Steve Z. Ranot, a partner in a business valuator and litigation accountant firm in Toronto, Ont. looks at the 2011 Federal Budget and some of its aspects family law specialists should consider.
BY STEVE Z. RANOT
While there were no changes to personal income tax rates, there were changes which may impact the calculation of income pursuant to the Child Support Guidelines (“Guidelines”) and certain tax credits available to parents:
a) A new $500 per child Children’s Arts Tax Credit similar to the Fitness Credit will be available to offset the costs of artistic cultural and recreational activities. The tax savings from these should reduce the costs of what may qualify as Section 7 expenses;
b) A new $2,000 Family Caregiver Tax Credit is available for caregivers of dependants with a mental or physical infirmity including spouses, common law partners and minor children. This credit will apply beginning in 2012;
c) Previously, the $2,131 Child Tax Credit was limited to one claim per household. This has now been changed so that separated parents living under the same roof can now each claim this credit;
d) In addition to the “Kiddie Tax” which applies to taxable dividends received from certain related corporations, a new similar tax has been introduced to apply to capital gains realized by a minor from the disposition of shares to a related person. These capital gains will be treated as dividends and therefore will not benefit from the capital gains inclusion rate or qualify for the capital gains exemption;
e) The capital gain on donated flow-through shares will no longer be tax-free. In order to encourage charitable donations, the capital gain on donated marketable securities has been tax-free for a number of years. This created an opportunity to make relatively inexpensive charitable donations using flow-through shares which generally create tax deductible losses to the investor followed by capital gains on disposition. From now on, any capital gain up to the cost of the flow-through share at the time it is donated will be taxable even if the share is donated. While all capital gains are considered for Guidelines purposes, these capital gains which arose from tax shelters, might have been ignored;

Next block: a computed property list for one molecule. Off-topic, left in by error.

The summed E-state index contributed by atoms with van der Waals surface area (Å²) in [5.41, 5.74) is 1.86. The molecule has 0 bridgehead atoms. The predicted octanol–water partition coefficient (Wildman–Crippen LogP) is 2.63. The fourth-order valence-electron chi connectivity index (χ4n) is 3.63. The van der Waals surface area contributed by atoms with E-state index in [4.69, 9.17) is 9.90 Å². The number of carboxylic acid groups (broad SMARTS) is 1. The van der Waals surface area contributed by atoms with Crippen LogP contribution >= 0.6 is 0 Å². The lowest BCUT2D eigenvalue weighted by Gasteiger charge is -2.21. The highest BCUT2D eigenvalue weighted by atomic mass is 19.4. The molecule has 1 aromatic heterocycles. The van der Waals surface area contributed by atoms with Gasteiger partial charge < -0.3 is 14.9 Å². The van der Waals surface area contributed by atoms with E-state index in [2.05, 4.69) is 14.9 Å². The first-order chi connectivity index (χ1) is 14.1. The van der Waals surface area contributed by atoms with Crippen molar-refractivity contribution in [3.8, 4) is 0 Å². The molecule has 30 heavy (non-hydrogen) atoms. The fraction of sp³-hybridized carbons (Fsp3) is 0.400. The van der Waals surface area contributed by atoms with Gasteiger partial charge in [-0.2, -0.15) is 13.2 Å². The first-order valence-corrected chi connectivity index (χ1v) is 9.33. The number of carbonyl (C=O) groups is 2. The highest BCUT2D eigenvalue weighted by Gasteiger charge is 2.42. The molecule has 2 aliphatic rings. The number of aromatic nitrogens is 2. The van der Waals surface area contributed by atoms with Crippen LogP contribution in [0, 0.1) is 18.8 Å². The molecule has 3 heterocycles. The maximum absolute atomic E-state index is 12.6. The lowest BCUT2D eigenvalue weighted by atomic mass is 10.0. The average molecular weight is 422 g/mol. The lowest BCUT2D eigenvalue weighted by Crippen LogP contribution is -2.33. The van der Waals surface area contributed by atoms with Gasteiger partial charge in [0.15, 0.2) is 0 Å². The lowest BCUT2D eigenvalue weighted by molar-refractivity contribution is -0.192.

f) Individual pension plans (“IPP’s”) will now require a minimum withdrawal starting at age 72 similar to Registered Retirement Income Funds (“RRIF”). This will increase the income of support payers with IPP’s as they previously had the option of retaining income inside the plan;
g) The corporate expense to fund IPP’s may also be reduced as the cost to fund past service contributions must now first be satisfied by transfers from the individual’s RRSP before a new past service contributions can be made. Where an individual sets up an IPP, he or she can cause his/her corporation to pay significant amounts as tax deductible contributions to this pension plan. This will greatly reduce a corporation’s income. This may also create the impression that the individual’s income for the Guidelines has been reduced. If contributions to an IPP are viewed as discretionary, then these expenses should not impact Guidelines income. Accordingly, the change to the rules will reduce expenses and increase reported income, but should not impact the calculation of Guidelines income; and
h) In the 1995 budget, the Liberal government ended the use of non-calendar year-ends for unincorporated businesses. This ended the ability of individuals to defer tax on business income for a year. The Conservatives are now doing the same thing for partnership income earned by corporate partners. Until now, tiered corporate partnership interests allowed income to be deferred by using different year-ends. For example, a corporation with a December 31 year-end was a partner in a business with a January 31 year-end. Accordingly, the partnership’s income for the year ended January 31, 2010 would not be included in the corporation’s taxable income until its year ended December 31, 2010 thus allowing an eleven-month deferral. For multiple tiers of partnerships, this deferral was even greater. The 2011 budget eliminates this tax deferral for all corporate partners that are entitled to more than a 10% income allocation from a partnership in a year. Partnerships will have the option to change their fiscal year-end in order to simplify the process. Otherwise, the corporate partners will have to accrue estimated partnership income for the stub period between the partnership’s year-end and the corporation’s year-end. This will increase corporate income and create a scenario similar to the stub period inclusion on personal income tax returns of self-employed individuals from 1995 to 2004. It was generally accepted that the stub income was not to be included for Guidelines income in those years. It remains to be seen whether the same will apply to the corporate stub period income.
Steve Z. Ranot is a partner in Marmer Penner Inc., a Business Valuator and Litigation Accountant firm in Toronto, Ont. Steve has authored articles on business valuation, income determination and income tax related to litigation. In addition, he wrote about income tax issues in a major daily newspaper for 17 years. Steve has qualified as an expert on matters related to business valuation, income determination and quantification of commercial damages.